Saturday, 3 May 2014

How Duality strokes of Emokpae see two sides of nature


Caption: 

By Tajudeen Sowole
From the notion that nature has two sides of a story, artist, Issac Eamokpae gets inspiration to render visual interpretation of man and the environment.

Titled Duality, and currently showing till April ending, at the Wheatbaker, Ikoyi, Lagos, Emokpae's works, which include painting and drawing implore human and environment factors in expressing his thoughts on two sides of nature.

In figural drawing of almost infinite lines as well as painting style that simplifies representational images, Emokpae brings his thoughts about nature into visual context. Also, in plants, the artist brings in a seasons of the year as analogy to stress nature’s duality of the environment.


One of the Monad Series, from Isaac Emokpae’s Duality


  He breaks the work into Monad and Autumn Series, applying spirituality of creation via what looks like a probe into philosophy. Some of the works such as Overexposed, Confidant, Harmony, Friends and Yellow Day – under the Monad series – dwels on the complexity of man’s being and relationships as the artist draws inspiration from some great philosophers such as Liebniz. Descartes and Santayana. In most of the images, the twin or double factor, perhaps in protozoan, is pronounced.

For the Autumn Series, the landscape of plants - like the weather that is alien to the artist’s environment - are also expressed in the duality context, perhaps drawing a complex tropical similarity between wet and dry season. However, the two sides to nature, which Emokpae highlights is not lost. The real lesson here is about life and death. “Plants grow and die,” just as new ones come with change in nature.

He argued that “forms represent the semi tangible container that we call the soul, and the colours are expressive of the various emotions that we all encounter in our everyday relationships.”

The artist’s Duality thoughts is part of the lessons he acquired from his late father, sculptor, Erhabour Emokpae (1934-1984), “As a second generation artist of the family, I can’t separate my philosophy from my father’s.” He recalled that his father “believed in duality of life; there can’t be one side to something, either good or bad.”

The artist’s leaning towards scientific themes is not accidental. He grew up as a science student and ended up studying medicine at the University of Ibadan

Subconsciously playing out the duality, but subtly, Emokpae is a painter and photographer. In fact, he has been more of a photographer since he dropped science for the art. Few months back, he had shown a body of photograph in a solo exhibition at Terra Kulture, Victoria Island, Lagos.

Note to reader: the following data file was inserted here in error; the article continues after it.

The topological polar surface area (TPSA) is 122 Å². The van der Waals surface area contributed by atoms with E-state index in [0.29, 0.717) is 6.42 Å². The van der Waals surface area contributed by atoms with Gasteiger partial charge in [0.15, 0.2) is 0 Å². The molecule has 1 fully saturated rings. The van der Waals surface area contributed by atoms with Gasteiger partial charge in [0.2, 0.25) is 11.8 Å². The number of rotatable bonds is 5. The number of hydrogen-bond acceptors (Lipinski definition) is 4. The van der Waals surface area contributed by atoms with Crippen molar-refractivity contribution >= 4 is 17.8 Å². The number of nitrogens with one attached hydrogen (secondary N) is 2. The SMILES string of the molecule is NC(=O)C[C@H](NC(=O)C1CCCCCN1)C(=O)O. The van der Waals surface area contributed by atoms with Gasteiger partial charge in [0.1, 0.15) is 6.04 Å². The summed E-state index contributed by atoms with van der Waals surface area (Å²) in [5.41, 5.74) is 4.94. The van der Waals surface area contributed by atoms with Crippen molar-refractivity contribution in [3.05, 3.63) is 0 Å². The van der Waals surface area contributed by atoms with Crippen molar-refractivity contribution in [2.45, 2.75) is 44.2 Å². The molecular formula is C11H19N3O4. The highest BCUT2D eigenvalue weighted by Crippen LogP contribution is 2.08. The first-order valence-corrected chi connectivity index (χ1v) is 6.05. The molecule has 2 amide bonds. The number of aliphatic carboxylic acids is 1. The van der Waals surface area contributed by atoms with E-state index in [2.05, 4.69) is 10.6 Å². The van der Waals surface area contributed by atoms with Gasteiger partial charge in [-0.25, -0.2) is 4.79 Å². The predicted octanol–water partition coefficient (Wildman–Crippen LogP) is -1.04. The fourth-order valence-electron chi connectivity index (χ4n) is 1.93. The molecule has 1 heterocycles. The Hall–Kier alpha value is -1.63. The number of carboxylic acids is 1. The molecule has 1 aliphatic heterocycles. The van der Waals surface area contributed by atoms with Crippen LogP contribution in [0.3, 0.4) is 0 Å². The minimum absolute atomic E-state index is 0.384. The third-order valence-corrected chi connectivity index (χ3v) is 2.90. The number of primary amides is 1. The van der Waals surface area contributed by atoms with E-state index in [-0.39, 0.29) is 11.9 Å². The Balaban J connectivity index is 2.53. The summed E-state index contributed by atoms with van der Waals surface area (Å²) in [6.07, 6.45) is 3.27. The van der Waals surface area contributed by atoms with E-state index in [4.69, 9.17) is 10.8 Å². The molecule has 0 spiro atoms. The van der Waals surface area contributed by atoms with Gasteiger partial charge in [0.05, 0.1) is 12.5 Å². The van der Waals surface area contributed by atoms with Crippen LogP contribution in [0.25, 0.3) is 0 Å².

Trained as a painter under the famous Abayomi Barber School, Emokpae has however been more pronounced in photography, working in the branding and advertising industry. But his Duality strokes and shades imply that painting has not left the artist behind. His teacher, Barber must have been impressed when he notes in the catalogue of Duality, the artist's  "audacity of compositions, the vivacity and the fertility of his imagination,” which “all go to show that he has personal vision.”   

During the preview of Duality, the curator Sandra Mbanefo-Obiago noted that Emokpae’s  application of color “is mature.” She added that the artist’s poetry flavour is  “wrapped around a myriad of humanoid shapes with large heads and playful features.” Mbanefo-Obiago whose curatorial credits at The Wheatbaker included works of artsists such as Nnenna Okore, Duke Asidere, and photographers Kelechi Amadi-Obi,  Yetunde Ayeni-Babaeko, and recently, Lakin Ogunbanwo added: “His work exists on a spectrum ranging from cartoon simplicity to opaque expressionism.“

So far, The Wheatbaker, as a space that supports the promotion of art has maintained a camaraderie of sponsors such as Deutsche Bank described as having the largest art collection in the global banking industry and works with international museums and fairs; and Ruinart, the oldest established Champagne house, supporting global art events such as Art Basel Hong Kong and Miami and PAD Paris and London.

As a photographer, Emokpae (b. 1976) has worked for clients such as rested 234 NEXT newspaper, Tiffany Amber, Elan, AD Consulting and several Nigeria’s leading advertising agencies. He is a recipients of the UNESCO "Save our Treasures" art competition in Troyes, France (1996) and the Hasselblad Masters (Semi Finalist Award) for Photography in 2007.

Emokpae’s group Exhibitions included Peace on Earth (save our earth), Ilorin (1990), Exchange of our treasures, UNESCO, France, (1997), CCIC/VI Artists, DIDI Museum, Lagos (2000), Abayomi Barber Honorary Exhibition, University of Lagos (2002), Reconstruction in Reverse,  Omenka Gallery, Lagos, (2010)  Solo Exhibitions: Genesis (2005) & Body Only (2014), Terra Kulture, Lagos.  

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